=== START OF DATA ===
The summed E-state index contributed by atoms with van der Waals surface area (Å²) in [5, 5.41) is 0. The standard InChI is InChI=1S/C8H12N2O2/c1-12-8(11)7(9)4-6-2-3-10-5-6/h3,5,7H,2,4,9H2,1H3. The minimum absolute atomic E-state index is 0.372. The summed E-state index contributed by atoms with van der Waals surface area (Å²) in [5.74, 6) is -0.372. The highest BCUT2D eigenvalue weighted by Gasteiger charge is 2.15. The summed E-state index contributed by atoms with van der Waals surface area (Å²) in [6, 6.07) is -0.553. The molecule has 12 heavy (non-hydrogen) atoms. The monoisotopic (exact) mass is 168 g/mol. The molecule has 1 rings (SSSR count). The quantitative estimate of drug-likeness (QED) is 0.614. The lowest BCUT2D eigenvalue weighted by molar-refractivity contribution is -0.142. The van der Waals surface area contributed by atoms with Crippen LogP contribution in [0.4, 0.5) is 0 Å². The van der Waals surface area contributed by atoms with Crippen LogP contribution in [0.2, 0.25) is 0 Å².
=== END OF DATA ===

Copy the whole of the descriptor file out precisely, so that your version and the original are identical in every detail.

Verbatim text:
The summed E-state index contributed by atoms with van der Waals surface area (Å²) in [5, 5.41) is 0. The standard InChI is InChI=1S/C8H12N2O2/c1-12-8(11)7(9)4-6-2-3-10-5-6/h3,5,7H,2,4,9H2,1H3. The minimum absolute atomic E-state index is 0.372. The summed E-state index contributed by atoms with van der Waals surface area (Å²) in [5.74, 6) is -0.372. The highest BCUT2D eigenvalue weighted by Gasteiger charge is 2.15. The summed E-state index contributed by atoms with van der Waals surface area (Å²) in [6, 6.07) is -0.553. The molecule has 12 heavy (non-hydrogen) atoms. The monoisotopic (exact) mass is 168 g/mol. The molecule has 1 rings (SSSR count). The quantitative estimate of drug-likeness (QED) is 0.614. The lowest BCUT2D eigenvalue weighted by molar-refractivity contribution is -0.142. The van der Waals surface area contributed by atoms with Crippen LogP contribution in [0.4, 0.5) is 0 Å². The van der Waals surface area contributed by atoms with Crippen LogP contribution in [0.2, 0.25) is 0 Å².